Woodside chief executive Meg O’Neill said in August, when the proposed purchase of BHP’s oil and gas assets was announced, that selling about 49 per cent of Pluto Train 2 was key to putting the company in a robust position to fund Scarborough and its other commitments.
Without a sale before the planned sanction of Scarborough by the end of this year, Woodside will not only have to fund an additional $US3 billion but also have to explain to shareholders how Scarborough to Pluto can be a sound investment if no one else wants a piece of it.
Last week a group of environmental organisations led by the Conservation Council of WA wrote to Brookfield in Australia and asked it not to invest in Pluto Train 2 as Woodside would not proceed with Scarborough without a sell-down.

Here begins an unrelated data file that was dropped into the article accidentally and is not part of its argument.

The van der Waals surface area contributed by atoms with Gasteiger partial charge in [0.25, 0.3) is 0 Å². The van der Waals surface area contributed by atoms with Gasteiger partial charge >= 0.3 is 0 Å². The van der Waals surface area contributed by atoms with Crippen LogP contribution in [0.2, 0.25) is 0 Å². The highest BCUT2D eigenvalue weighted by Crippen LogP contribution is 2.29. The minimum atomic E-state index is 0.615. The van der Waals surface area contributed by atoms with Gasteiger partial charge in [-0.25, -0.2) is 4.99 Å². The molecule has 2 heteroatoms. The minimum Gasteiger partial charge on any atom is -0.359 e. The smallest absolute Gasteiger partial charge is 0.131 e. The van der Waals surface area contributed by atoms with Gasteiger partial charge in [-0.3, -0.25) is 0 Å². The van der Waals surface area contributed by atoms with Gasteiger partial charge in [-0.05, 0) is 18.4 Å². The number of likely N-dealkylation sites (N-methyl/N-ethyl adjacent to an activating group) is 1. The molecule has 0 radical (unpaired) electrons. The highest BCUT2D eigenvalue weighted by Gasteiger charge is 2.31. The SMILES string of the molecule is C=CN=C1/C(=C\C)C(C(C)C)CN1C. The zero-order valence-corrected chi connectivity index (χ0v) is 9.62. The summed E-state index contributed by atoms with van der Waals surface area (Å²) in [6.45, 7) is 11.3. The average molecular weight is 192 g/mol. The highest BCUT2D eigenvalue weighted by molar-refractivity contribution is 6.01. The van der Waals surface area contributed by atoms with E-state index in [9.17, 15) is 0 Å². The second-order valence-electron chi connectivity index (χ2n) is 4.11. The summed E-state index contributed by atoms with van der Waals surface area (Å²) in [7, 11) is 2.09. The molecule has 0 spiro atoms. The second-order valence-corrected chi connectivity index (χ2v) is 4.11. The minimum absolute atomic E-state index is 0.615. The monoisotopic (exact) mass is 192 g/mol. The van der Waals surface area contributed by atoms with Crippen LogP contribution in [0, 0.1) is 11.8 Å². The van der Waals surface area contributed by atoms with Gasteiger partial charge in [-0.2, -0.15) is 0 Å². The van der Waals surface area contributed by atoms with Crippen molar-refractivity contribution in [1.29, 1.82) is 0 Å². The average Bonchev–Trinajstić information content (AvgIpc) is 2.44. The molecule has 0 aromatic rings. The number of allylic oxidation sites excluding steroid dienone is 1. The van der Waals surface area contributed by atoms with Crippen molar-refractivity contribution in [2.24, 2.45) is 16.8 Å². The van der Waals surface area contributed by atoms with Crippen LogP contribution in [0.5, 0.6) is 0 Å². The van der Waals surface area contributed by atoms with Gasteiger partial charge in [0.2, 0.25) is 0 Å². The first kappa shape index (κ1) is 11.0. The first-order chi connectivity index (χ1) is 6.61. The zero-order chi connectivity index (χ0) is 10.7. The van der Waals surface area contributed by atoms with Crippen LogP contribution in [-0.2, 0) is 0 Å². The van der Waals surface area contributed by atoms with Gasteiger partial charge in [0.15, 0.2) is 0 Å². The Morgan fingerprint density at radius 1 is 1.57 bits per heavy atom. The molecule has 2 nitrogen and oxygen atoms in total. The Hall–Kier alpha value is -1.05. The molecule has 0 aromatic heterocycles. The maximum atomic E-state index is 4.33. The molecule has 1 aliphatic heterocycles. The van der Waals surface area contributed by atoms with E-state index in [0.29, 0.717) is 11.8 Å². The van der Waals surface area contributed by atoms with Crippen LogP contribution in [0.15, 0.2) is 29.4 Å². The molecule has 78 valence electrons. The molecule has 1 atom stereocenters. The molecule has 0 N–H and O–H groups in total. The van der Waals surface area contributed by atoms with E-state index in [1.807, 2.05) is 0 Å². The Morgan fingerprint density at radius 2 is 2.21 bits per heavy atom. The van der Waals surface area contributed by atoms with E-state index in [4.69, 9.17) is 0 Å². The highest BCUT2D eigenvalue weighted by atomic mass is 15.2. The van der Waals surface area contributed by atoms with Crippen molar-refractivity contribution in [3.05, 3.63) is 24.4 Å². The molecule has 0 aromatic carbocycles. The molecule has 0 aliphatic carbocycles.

“As such, investors in Pluto 2 would be directly responsible for lighting the fuse on this project, as well as directly accountable to the public over its impacts,” the letter said.
Brookfield’s vice chair is former Bank of England governor Mark Carney, who as head of transition investing is “focused on the development of products for investors that will combine positive social and environmental outcomes with strong risk-adjusted returns”.